What are my rights if I was recently charged with assault and disorderly conduct?

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What are my rights if I was recently charged with assault and disorderly conduct?

I was at a bar having a good time and was over served. The bouncer grabbed me and started tugging me downstairs. I weigh about 130 and I am 5’6 the bouncer was 6’3 220 pounds. I didn’t know what was going on once I was attacked and I threw a punch that didn’t make any contact. He grabbed me and threw me down and slammed my head on the floor. I am the only one that was injured and I have 2 very large scars on my head. I am planning on taking a diversion class early just in case. Howwever, my feeling is that they over served me, attacked me and I swung to protect myself. He was much bigger and stronger and used excessive force. What will play out?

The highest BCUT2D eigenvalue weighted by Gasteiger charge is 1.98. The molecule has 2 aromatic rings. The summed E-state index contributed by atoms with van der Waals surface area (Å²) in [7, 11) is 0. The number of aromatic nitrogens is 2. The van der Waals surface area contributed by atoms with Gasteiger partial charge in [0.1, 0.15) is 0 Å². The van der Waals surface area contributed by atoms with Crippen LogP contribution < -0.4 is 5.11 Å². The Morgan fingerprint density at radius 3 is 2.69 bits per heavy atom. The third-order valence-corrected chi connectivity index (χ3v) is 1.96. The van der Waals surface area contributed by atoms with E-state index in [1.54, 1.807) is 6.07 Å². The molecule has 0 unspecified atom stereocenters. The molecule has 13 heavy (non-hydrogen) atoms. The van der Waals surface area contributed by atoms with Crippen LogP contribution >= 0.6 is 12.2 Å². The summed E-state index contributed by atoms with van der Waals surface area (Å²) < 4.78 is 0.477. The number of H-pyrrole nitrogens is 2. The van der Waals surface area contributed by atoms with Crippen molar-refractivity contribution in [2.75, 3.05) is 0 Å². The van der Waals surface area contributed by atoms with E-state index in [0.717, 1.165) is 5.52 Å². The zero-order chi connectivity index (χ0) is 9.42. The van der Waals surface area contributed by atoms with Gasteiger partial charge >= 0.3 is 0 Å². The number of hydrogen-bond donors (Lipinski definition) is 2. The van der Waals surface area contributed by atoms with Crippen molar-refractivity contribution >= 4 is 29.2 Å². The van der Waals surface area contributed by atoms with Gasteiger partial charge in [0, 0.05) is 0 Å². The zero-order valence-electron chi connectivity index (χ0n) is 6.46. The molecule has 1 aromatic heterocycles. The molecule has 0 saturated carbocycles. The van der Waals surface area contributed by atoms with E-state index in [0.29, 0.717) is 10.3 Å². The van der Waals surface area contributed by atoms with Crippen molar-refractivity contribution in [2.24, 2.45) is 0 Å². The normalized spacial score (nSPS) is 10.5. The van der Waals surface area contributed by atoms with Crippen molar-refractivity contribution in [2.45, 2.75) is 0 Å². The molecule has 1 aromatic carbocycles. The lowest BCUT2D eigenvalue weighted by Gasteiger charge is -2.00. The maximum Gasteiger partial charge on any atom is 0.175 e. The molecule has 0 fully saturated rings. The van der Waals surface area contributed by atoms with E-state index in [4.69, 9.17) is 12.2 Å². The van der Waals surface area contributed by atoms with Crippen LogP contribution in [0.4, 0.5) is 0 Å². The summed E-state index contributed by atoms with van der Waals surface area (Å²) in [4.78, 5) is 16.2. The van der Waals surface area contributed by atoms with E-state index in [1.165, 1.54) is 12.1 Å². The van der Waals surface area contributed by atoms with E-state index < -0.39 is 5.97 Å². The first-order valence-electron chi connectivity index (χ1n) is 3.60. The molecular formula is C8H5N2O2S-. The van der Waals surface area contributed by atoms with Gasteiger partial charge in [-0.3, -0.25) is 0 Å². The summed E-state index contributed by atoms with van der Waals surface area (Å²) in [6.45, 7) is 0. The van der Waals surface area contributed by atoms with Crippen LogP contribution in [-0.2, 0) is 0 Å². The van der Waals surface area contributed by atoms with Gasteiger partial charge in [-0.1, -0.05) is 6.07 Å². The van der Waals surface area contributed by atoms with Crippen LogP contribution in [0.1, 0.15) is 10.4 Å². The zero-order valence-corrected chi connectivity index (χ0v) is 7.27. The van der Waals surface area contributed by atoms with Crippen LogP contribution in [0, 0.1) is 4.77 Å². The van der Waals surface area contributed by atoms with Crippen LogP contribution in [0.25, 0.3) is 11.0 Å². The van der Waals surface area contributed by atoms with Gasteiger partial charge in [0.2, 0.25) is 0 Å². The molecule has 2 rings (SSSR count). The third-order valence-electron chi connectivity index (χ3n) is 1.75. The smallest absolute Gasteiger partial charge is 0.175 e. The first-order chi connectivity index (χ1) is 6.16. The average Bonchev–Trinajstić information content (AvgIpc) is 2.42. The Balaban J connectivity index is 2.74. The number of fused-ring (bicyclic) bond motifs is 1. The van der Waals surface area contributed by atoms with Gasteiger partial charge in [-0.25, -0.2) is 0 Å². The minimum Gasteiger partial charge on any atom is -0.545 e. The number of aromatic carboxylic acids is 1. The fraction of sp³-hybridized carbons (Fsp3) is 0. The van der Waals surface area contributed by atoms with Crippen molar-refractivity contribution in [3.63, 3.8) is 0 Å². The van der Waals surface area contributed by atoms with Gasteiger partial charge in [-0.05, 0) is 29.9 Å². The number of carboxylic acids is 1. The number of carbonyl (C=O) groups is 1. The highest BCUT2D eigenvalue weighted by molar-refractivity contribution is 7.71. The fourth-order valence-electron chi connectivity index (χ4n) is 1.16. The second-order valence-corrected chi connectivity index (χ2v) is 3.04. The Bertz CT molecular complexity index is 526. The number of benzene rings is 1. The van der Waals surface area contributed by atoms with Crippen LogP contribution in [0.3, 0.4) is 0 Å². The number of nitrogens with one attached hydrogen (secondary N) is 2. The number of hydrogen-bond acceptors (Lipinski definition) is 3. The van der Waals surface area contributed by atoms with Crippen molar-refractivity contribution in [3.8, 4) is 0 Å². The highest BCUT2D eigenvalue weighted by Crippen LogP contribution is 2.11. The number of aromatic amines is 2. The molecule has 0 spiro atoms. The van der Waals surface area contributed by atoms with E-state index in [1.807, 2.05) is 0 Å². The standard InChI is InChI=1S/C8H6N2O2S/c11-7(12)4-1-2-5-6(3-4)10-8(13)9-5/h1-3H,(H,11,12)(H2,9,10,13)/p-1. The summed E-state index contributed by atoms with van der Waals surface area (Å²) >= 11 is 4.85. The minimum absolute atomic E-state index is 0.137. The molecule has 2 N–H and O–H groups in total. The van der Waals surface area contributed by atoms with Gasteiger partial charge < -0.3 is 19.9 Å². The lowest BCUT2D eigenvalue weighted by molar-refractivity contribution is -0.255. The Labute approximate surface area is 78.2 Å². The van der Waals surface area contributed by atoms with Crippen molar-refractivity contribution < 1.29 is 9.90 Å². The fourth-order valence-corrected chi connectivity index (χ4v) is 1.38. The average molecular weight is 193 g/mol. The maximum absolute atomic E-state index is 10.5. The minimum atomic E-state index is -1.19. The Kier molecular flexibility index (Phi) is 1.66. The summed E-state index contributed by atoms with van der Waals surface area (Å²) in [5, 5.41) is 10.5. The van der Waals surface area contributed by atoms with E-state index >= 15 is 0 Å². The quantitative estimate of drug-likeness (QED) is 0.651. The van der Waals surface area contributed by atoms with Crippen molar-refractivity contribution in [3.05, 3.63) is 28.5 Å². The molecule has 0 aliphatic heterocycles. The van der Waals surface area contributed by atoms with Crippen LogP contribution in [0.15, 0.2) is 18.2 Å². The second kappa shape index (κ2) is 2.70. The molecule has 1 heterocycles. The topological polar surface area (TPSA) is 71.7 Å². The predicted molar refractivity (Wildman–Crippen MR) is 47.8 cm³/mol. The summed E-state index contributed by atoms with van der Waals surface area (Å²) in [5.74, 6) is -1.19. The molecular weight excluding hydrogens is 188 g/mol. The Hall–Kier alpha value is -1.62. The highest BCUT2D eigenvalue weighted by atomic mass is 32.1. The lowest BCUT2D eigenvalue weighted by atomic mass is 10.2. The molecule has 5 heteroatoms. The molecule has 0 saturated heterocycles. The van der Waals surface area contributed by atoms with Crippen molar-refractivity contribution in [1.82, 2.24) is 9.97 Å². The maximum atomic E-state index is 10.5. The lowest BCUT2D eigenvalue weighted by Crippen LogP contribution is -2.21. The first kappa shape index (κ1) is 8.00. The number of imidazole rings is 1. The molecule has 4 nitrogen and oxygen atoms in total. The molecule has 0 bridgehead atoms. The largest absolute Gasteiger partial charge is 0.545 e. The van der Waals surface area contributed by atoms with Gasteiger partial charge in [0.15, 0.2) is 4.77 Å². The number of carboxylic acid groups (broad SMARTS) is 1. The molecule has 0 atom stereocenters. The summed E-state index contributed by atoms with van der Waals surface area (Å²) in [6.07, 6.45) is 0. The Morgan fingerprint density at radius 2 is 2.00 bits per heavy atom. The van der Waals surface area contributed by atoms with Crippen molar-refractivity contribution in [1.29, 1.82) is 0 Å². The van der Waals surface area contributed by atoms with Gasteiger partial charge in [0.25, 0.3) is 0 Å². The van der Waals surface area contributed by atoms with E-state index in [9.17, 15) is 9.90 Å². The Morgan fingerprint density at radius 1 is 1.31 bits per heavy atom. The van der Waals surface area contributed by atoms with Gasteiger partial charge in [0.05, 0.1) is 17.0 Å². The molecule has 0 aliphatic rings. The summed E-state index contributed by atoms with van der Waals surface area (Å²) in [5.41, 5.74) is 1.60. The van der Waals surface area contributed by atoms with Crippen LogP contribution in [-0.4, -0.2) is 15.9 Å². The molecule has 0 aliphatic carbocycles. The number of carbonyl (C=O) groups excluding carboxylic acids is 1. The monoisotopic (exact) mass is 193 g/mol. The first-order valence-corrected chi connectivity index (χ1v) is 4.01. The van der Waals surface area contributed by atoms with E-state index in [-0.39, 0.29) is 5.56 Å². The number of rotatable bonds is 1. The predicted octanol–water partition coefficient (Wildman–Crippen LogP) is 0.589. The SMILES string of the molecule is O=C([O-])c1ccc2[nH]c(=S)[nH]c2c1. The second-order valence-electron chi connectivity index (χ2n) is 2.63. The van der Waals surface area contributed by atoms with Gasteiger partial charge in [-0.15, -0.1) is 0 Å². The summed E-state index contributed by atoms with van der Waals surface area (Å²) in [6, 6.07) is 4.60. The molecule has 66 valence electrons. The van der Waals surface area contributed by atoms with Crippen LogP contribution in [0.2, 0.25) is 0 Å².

Asked on February 26, 2013 under Criminal Law, Arizona

Answers:

B.H.F., Member, Texas State Bar / FreeAdvice Contributing Attorney

Answered 8 years ago | Contributor

It will really depend on the jury that eventually hears the case.  You have a decent chance of defeating the charges on the theory or facts of self-defense, mutual combat, provoking the difficulty, or excessive force.  The fact that you suffered all of the injuries and were a much smaller build than the bouncer will count in your favor.  The fact that you were intoxicated won't help because it could be used to explain why your version of events were different that the bouncer's.  If you have a witness to the events, that would help significantly.  A criminal defense attorney who is a skilled trial lawyer could do well with these facts with the right jury.  However, at the end of the day, there is still a risk of a guilty verdict, even with the best of attorneys.  If you can get the charges dropped by completing a diversion program, that would be the safest and cheapest route to go. 

As a side note, you may want to visit with personal injury attorney as well.  Based on the facts that you describe, there is a potential that the business is liable for your injuries (first by over-serving and second by excessive force). 


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